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QuakeCoRE Annual Meeting 2020

QuakeCoRE Annual Meeting 2020

ResOrgs are proud to be part of Te Hiranga Rū QuakeCoRE, New Zealand’s centre for earthquake resilience.

Several of the ResOrgs team are attending the COVID-19 deferred annual meeting in Nelson, with Charlotte Brown co-chairing a session on Research Under Adversity and Erica Seville chairing a session on Capturing the Opportunities in Recovery.

Sophie Horsfall is attending her first QuakeCoRE Annual Meeting presenting a poster on Leveraging the Health and Safety at Work Act 2015 (HSWA) for Disaster Risk Reduction. This EQC funded research will help build an understanding of how NZ businesses are managing earthquake risks.  To find out more about QuakeCoRE’s work, check out quakecore.nz

Download poster

Electricity Engineers’ Association: Resilience Guide 2020

The Electricity Engineers’ Association have just released their new Resilience Guide.

The guide offers valuable advice to electricity providers on how to prepare their networks and their organisations and respond better to disruptions of any kind; be it earthquakes, volcanic events, pandemics or technology change.

We are thrilled to support the creation of this guide through peer review and discussion with EEA members.

The guide is available for purchase on the EEA website.

EEA-Resilience-Guide-Cover (002)

Assessing urban disaster waste management requirements after volcanic eruptions

Assessing urban disaster waste management requirements after volcanic eruptions

Josh L Hayes, Thomas M Wilson, Charlotte Brown, Natalia I Deligne, Graham Leonard, Jim Cole

International Journal of Disaster Risk Reduction   https://doi.org/10.1016/j.ijdrr.2020.101935

Abstract

Disasters can generate substantial quantities of disaster waste that must be managed for effective response and recovery. Modelling the potential quantities and types of waste expected after disasters has been widely applied for a variety of hazards (e.g., earthquake, hurricane, flood, tsunami). However, there has been limited consideration of modelling disaster waste as a result of volcanic eruptions, which can generate considerable disaster waste volumes and management issues.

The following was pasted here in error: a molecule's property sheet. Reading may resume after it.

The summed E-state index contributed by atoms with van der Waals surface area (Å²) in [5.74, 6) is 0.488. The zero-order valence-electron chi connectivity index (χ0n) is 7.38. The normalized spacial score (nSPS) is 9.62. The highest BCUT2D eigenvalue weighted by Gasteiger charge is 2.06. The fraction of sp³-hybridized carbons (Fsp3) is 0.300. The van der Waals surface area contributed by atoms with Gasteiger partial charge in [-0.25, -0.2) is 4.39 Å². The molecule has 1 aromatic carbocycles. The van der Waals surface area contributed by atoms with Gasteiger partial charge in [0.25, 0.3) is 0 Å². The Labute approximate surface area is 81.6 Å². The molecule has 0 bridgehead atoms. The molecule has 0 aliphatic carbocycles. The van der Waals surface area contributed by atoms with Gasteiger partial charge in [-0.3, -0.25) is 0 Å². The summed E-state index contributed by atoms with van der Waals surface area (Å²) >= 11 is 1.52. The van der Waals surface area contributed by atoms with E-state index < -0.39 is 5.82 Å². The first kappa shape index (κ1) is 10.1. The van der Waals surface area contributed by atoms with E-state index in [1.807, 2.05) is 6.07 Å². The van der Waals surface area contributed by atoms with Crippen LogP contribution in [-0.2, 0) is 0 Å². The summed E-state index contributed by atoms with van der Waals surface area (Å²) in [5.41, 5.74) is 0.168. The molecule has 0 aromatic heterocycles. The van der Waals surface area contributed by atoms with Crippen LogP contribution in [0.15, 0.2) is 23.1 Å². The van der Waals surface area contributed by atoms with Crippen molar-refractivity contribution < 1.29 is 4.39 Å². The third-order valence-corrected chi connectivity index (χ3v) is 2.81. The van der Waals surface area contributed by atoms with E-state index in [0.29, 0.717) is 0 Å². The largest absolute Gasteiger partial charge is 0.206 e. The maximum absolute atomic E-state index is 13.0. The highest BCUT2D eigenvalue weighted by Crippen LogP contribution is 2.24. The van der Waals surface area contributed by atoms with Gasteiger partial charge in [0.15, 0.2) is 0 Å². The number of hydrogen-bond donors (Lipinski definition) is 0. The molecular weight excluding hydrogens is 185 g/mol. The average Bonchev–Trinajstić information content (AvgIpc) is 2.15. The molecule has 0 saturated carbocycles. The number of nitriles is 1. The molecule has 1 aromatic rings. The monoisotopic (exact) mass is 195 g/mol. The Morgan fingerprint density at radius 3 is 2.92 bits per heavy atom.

In this work we develop a modelling framework for assessing disaster waste types and quantities after volcanic eruptions affecting urban environments. The framework facilitates quantification of different waste types resulting from damaged buildings and classification of different clean-up zones. The framework is based on vulnerability models and heuristic analysis of the likely waste generated at different damage states from volcanic hazards and is designed to be applied as part of a standard risk modelling procedure. Clean-up zone classifications are developed by identifying key management requirements for different urban land use types. We apply the framework to a case study, using eight eruption scenarios for the Auckland Volcanic Field, New Zealand. Modelling outputs indicate that building debris waste generated under each of these scenarios is likely to be on the order of hundreds of thousands to tens of millions of tonnes. Waste is also likely to be highly mixed in some areas where buildings are heavily damaged and contaminated with volcanic products such as tephra and/or lava, which will complicate disaster waste management activities.

Read the full article

What did we learn from our scenario testing?

What did we learn from our scenario testing?

If you want to test whether your organisation is prepared for a crisis, just ask “What did we learn from scenario testing our crisis response plans?” If you can’t answer, you are not prepared.

This post was sparked by two recent conversations. One was a request for a business continuity planning template that would satisfy the client’s auditor. The other was an IT auditor saying how most firms fail their IT audits as they have not tested or practiced their business continuity plans. Both these conversations – which were unrelated – highlighted that many businesses view crisis preparedness as a one-off exercise: get a template, fill it out, tick the box, done. Unfortunately, crisis response doesn’t work like that, no matter how good the template.

A risk register or the existence of a plan is not enough. Being prepared requires response capability across the organisation and the ability to adapt, whatever the crisis. It is the ongoing process of planning, practicing, and updating your crisis plans that achieves this.  Practice is critical for everyone involved in the response, including senior leaders and the back-up staff for when key people are unavailable. It helps everyone learn the plan, grows adaptive capability, and will identify unseen weaknesses, giving you the opportunity to address them before a crisis.

Being ready to respond to a crisis need not be hard, but it does require some thought and a commitment to ongoing practice and learning before an event. If you are unsure where to start, want fresh perspectives to make existing plans even better, or want someone to script and run scenario practices to test your plans, then by all means ask for help. But until you can say what you have learned from practicing your plan, no auditor, board, or shareholder should be assured that you have prepared for a crisis, regardless of how good the plan looks.